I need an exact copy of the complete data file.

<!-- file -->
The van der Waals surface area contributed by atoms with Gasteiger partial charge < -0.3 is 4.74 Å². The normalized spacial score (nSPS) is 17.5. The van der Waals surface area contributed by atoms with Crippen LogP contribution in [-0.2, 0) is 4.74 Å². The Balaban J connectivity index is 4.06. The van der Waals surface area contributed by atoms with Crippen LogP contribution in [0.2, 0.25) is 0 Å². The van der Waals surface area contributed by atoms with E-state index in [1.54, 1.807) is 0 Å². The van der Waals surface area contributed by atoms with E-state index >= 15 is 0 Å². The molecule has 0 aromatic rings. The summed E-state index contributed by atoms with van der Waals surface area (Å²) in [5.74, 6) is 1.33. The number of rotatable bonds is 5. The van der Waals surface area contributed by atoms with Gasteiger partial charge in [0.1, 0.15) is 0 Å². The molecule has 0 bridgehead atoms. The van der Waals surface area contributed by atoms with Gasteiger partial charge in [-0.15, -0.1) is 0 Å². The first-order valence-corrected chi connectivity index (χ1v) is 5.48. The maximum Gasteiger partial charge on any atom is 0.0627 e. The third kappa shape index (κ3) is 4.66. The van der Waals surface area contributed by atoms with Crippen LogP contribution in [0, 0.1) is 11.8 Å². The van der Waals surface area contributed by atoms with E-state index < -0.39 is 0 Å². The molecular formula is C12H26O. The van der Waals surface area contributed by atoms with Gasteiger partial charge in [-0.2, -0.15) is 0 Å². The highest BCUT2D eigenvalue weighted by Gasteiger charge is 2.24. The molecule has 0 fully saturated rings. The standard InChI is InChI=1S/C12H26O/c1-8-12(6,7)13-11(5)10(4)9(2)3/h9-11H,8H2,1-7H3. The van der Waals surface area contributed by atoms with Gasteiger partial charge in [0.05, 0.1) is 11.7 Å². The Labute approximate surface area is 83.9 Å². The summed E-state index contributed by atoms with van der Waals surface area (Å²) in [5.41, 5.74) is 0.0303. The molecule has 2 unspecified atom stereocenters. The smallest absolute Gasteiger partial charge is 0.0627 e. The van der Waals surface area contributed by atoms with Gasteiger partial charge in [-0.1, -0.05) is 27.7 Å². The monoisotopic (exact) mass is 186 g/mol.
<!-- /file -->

The van der Waals surface area contributed by atoms with Gasteiger partial charge < -0.3 is 4.74 Å². The normalized spacial score (nSPS) is 17.5. The van der Waals surface area contributed by atoms with Crippen LogP contribution in [-0.2, 0) is 4.74 Å². The Balaban J connectivity index is 4.06. The van der Waals surface area contributed by atoms with Crippen LogP contribution in [0.2, 0.25) is 0 Å². The van der Waals surface area contributed by atoms with E-state index in [1.54, 1.807) is 0 Å². The van der Waals surface area contributed by atoms with E-state index >= 15 is 0 Å². The molecule has 0 aromatic rings. The summed E-state index contributed by atoms with van der Waals surface area (Å²) in [5.74, 6) is 1.33. The number of rotatable bonds is 5. The van der Waals surface area contributed by atoms with Gasteiger partial charge in [0.1, 0.15) is 0 Å². The molecule has 0 bridgehead atoms. The van der Waals surface area contributed by atoms with Gasteiger partial charge in [-0.15, -0.1) is 0 Å². The first-order valence-corrected chi connectivity index (χ1v) is 5.48. The maximum Gasteiger partial charge on any atom is 0.0627 e. The third kappa shape index (κ3) is 4.66. The van der Waals surface area contributed by atoms with Crippen LogP contribution in [0, 0.1) is 11.8 Å². The van der Waals surface area contributed by atoms with E-state index < -0.39 is 0 Å². The molecular formula is C12H26O. The van der Waals surface area contributed by atoms with Gasteiger partial charge in [-0.2, -0.15) is 0 Å². The highest BCUT2D eigenvalue weighted by Gasteiger charge is 2.24. The molecule has 0 fully saturated rings. The standard InChI is InChI=1S/C12H26O/c1-8-12(6,7)13-11(5)10(4)9(2)3/h9-11H,8H2,1-7H3. The van der Waals surface area contributed by atoms with Gasteiger partial charge in [0.05, 0.1) is 11.7 Å². The Labute approximate surface area is 83.9 Å². The summed E-state index contributed by atoms with van der Waals surface area (Å²) in [5.41, 5.74) is 0.0303. The molecule has 2 unspecified atom stereocenters. The smallest absolute Gasteiger partial charge is 0.0627 e. The van der Waals surface area contributed by atoms with Gasteiger partial charge in [-0.1, -0.05) is 27.7 Å². The monoisotopic (exact) mass is 186 g/mol.